One in four Aussies would implant a payment chip under their skin

Kirsten Robb /

With the rise in popularly of wearable tech, you may have just become used to the idea of your customers paying with the tap of their wrist – but what if they weren’t even wearing a watch?

A survey by Visa has revealed one in four Aussies would consider inserting a microchip under their skin to pay for goods and services, according to The Australian.

The survey, conducted by research firm UMR, interviewed 1000 Australian consumers and found 25% were “slightly interested” in having a commerce-oriented chip implanted in their skin.

The technology for a subcutaneous chip already exists, according to the report, with US firm VeriChip having created a tiny antenna that sits just below the skin more than a decade ago.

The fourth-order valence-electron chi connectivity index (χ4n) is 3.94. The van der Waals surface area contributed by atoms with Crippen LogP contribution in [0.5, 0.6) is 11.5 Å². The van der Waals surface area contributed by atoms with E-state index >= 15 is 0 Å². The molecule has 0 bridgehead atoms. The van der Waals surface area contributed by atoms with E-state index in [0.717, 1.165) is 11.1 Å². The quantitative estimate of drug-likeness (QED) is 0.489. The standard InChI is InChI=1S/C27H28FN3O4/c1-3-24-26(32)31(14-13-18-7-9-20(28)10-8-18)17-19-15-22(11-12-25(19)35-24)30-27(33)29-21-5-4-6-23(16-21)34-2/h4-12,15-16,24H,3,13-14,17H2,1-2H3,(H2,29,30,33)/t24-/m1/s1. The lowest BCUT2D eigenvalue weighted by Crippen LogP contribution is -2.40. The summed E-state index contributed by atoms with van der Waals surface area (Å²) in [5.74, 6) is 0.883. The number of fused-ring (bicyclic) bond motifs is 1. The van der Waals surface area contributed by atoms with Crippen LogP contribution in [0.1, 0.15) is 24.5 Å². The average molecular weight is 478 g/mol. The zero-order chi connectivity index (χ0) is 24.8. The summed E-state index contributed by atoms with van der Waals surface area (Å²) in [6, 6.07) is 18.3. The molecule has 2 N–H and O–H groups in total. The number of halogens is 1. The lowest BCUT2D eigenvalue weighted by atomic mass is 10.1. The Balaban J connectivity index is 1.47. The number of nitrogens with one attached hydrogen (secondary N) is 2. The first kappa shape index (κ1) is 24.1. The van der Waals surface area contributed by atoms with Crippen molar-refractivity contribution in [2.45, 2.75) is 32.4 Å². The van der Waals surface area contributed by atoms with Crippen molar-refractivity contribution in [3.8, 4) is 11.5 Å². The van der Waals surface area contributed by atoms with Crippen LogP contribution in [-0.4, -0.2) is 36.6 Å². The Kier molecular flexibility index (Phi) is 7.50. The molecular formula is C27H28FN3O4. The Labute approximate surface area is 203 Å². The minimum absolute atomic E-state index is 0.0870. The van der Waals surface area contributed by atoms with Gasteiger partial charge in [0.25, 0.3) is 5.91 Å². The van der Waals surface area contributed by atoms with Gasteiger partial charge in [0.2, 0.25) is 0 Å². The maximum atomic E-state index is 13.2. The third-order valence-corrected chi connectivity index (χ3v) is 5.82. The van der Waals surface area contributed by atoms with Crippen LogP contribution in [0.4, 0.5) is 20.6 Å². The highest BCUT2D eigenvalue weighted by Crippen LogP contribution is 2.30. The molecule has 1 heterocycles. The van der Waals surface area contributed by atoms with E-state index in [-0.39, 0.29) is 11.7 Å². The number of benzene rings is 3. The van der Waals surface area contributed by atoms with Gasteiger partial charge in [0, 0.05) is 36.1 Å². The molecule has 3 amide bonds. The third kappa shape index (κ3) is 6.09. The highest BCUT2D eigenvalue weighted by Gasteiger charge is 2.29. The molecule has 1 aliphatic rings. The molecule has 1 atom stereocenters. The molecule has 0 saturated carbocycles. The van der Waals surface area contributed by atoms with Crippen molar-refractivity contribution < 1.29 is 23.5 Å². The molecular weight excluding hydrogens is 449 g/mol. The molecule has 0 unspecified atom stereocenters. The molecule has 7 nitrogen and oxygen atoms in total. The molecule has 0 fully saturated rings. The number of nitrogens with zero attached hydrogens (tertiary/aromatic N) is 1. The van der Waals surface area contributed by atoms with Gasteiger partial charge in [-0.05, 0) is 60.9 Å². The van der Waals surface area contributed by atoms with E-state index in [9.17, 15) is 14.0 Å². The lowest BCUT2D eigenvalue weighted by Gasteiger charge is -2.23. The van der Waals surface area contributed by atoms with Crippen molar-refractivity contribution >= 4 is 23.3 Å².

Each chip, with its own unique identification number, is implanted in the soft tissue between the thumb and index finger and then detected by a radiofrequency identification (RFID) scanner.

The research, which was released in conjunction with the University of Technology Sydney to explore the future of wearable technology, also showed 32% of respondents would be interested in paying with a smartwatch, 29% with a smart ring, and 26% with smart glasses.

Kirsten Robb

Kirsten Robb is a former journalist at SmartCompany. Previously, she worked at News Corp as a property reporter for Leader Newspapers and the Herald Sun, and holds a Masters of Journalism at Melbourne University.